“What was earlier automatic FDI (foreign direct investment) now requires the approval of a committee that the government of India has set up. There is a fair bit of investment that is waiting to be approved. We have 10,000 crore worth Chinese investments awaiting the approval of the committee," she added.

Tamil Nadu faces stiff competition from Andhra Pradesh and Telangana. They are all trying to woo deep-pocketed investors with sops above and beyond the written policy. An executive from a Chinese phone maker, who requested anonymity, said that his firm wants to “maximize this opportunity". The southern Indian states, he added, have identified the discomfort of Chinese firms. “We are persona non grata when it comes to the Union government. The southern states have stepped in and promised to go the extra mile if we set up mega projects," the executive added.

The Chinese do like setting up mega projects. For instance, Oppo‘s 110-acre manufacturing campus in Noida, Uttar Pradesh has the capacity to produce 6 million units a month. Asking for huge parcels of land is a typical move in the Chinese playbook; they plan for the next 20-30 years and are okay with absorbing losses for the first 10 years. “Typically, if you take a large plot (of land), you get a red carpet treatment. You get benefits that are over and above what’s stated in the policy," the executive quoted above said. “The Chinese know how to maximize the use of this system."

One of the southern states, he said, is offering a wage incentive of 5,000 per woman worker employed. Considering that the average salary is around 15,000 a month for a mobile phone assembly worker, this kind of incentive reduces a firm’s wage bill by a third. The Chinese firms, meanwhile, are hoping that if the states lend their weight behind proposed investments, it may get a tad easier to deal with the Centre.

The sticking points

One of the sticking points in government circles is the view that some Chinese brands don’t declare profits even when they make huge revenues—the assumption being, they manipulate purchases and expenses. A second concern relates to supply-chain cartelization. Chinese firms often rely on Chinese suppliers, which limits the scope of Indian firms.

A second executive with a phone maker who also didn’t want to be quoted said that there is some truth to the second concern. “A non-Chinese company will procure components from China, but they will be opportunistic about importing components from anywhere else provided they get a good deal. But a Chinese company won’t opt for a non-Chinese supplier," he said. “The Indian government is now arm-twisting Chinese phone makers to take in Indian suppliers. But there is a lot of resistance," he added.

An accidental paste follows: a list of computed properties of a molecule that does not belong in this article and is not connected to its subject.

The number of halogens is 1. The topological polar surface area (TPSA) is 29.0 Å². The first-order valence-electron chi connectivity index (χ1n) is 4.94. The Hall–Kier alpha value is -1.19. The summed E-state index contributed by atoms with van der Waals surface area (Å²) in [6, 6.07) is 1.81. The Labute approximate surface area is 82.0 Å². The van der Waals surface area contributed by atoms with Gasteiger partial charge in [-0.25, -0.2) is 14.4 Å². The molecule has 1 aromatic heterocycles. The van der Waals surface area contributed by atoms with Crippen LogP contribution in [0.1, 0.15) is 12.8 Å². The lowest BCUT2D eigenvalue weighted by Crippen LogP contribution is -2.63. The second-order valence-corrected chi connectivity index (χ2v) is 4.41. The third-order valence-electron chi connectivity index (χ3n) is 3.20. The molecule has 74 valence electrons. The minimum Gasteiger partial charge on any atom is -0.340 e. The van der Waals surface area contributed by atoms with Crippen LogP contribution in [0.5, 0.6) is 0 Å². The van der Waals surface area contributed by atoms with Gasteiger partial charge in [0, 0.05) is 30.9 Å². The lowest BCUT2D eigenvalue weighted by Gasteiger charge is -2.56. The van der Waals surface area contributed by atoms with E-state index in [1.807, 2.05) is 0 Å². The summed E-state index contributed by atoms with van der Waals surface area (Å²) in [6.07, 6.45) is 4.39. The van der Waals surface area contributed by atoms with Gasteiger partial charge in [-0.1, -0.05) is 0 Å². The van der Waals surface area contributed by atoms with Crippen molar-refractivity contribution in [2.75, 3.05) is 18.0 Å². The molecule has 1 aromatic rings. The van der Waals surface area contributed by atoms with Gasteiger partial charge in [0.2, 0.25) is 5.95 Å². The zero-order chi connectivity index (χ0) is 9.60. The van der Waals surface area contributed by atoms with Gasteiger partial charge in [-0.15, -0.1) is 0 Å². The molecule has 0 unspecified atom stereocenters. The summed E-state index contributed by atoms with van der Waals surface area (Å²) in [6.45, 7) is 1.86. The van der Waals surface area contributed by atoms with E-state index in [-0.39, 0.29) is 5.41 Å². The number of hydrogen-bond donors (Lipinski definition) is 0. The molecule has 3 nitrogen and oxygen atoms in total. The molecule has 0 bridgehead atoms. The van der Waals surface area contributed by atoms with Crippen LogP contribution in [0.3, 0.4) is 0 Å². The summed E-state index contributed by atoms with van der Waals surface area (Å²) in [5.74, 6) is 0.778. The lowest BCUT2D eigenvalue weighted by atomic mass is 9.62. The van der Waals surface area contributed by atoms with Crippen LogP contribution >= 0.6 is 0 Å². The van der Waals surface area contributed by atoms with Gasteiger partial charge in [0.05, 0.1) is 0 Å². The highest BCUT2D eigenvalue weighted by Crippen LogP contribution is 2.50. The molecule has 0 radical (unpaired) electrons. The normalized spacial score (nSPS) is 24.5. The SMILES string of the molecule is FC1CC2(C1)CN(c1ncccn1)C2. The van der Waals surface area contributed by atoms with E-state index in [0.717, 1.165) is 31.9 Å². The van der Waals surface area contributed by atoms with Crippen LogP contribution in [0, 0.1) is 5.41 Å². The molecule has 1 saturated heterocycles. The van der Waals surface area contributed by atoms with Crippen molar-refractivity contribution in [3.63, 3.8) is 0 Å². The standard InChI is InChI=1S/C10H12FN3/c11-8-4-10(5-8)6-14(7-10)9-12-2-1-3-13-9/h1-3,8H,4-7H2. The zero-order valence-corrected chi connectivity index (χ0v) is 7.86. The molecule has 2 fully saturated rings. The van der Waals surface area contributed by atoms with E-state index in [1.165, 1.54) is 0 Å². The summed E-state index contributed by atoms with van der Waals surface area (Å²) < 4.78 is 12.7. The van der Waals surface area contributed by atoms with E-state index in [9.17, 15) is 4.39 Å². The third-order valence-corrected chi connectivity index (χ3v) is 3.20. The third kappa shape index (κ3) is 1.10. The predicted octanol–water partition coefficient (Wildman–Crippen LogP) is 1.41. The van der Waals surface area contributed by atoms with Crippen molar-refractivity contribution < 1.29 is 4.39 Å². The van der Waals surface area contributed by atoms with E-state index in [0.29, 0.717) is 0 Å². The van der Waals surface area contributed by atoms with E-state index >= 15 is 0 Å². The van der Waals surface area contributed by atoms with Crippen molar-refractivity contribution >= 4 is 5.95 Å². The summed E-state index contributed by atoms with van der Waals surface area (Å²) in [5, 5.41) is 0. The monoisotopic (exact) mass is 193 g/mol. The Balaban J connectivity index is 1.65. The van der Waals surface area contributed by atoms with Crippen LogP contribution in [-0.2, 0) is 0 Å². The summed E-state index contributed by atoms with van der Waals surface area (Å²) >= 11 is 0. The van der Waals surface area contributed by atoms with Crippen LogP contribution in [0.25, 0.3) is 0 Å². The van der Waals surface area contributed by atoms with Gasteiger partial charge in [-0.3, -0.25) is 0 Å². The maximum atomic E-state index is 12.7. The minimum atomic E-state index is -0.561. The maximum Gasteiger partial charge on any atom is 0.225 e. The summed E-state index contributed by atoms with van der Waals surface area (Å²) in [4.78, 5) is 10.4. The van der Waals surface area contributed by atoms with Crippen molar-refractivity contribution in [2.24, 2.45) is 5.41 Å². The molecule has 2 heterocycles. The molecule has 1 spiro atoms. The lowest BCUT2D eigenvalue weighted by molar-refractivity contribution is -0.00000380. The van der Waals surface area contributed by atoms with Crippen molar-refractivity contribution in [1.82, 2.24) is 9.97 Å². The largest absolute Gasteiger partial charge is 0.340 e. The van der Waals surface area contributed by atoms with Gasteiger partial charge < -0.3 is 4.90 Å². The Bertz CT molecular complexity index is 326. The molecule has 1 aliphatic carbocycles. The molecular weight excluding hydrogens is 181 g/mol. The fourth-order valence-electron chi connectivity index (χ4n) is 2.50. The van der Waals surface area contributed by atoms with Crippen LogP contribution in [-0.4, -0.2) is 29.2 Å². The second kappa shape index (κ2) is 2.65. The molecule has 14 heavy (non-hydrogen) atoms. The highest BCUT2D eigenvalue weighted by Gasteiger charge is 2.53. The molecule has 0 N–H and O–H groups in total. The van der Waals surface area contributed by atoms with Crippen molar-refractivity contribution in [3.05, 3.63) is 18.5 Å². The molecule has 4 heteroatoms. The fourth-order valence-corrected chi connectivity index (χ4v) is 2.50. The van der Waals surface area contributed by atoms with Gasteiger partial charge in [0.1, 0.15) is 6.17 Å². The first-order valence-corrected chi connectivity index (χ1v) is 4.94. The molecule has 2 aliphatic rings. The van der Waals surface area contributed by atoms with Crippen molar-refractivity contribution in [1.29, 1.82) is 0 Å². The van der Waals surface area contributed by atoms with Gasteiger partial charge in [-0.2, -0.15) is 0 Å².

In some large phone making companies, the suppliers are also investors in the parent company in China. “That’s a system followed by many Chinese companies," the executive explained. Ultimately, the modus operandi of the Chinese manufacturers appears to be to hold on and maintain some sort of a status quo. If pushed to the wall, they will give in but only a bit. “A company may need 30 component suppliers. Five of them can be Indian. The fact is there are not enough quality Indian component suppliers for mobile phones yet. As long as that remains the case, the government has to allow Chinese component makers to set up shops in India," said a third executive who also requested anonymity.

Most Chinese phone firms refused to provide details about their component suppliers. But in the post-pandemic world, Chinese companies may also be thinking about de-risking their supply chain.

Xiaomi’s latest annual report, for instance, mentions the concentration of suppliers in China as a risk. “The majority of our suppliers’ production lines are concentrated in China. Our global operation, including freight, pricing and timely delivery, is subject to risk due to this situation," it stated. “We continue to diversify supplier sources to reduce the risks of uncertainty brought by a single source. We expanded the capacity of our overseas factories in India and Indonesia to enhance the efficiency of our supply chain and to address the potential risks associated with having a single production base," it further added.

In 2021, two of Xiaomi’s contract manufacturers—DBG Technology (India) Pvt. Ltd in Haryana and BYD Auto Co. Ltd in Tamil Nadu—went live.

Believe in India

Meanwhile, all the Chinese phone makers are pressing ahead with their marketing and sales plans. India is one of the largest smartphone markets and all the firms have bought into the Indian consumption story. Xiaomi is heavily investing in offline sales after making a name by selling its phones online. Xiaomi India’s managing director Manu Jain said that the firm will double the number of exclusive stores—from 3,000 to 6,000—over the next two years.

Similarly, Realme is boosting its distribution channels in India, especially in tier-4 and tier-5 cities and wants to cover over 35,000 mobile stores. “Our online business has grown. But offline is the backbone of the industry and the touch and feel is not going to go away," Realme’s vice president and chief executive officer of India and Europe, Madhav Sheth, said. The firm, like other Chinese phone makers, has ambitions in a slew of product categories, ranging from smart TVs and audio products to laptops and tablets.

Oppo, which has already invested 2,200 crore in its manufacturing plant in Noida, Uttar Pradesh has set up a 5G innovation lab at its Hyderabad research and development (R&D) centre. “We are just not bringing in products from global markets to sell in India; there is a deep sense of acknowledgment (regarding) the needs of the Indian consumer," Damyant Singh Khanoria, chief marketing officer of Oppo India, said. “As a company, we believe in the India story".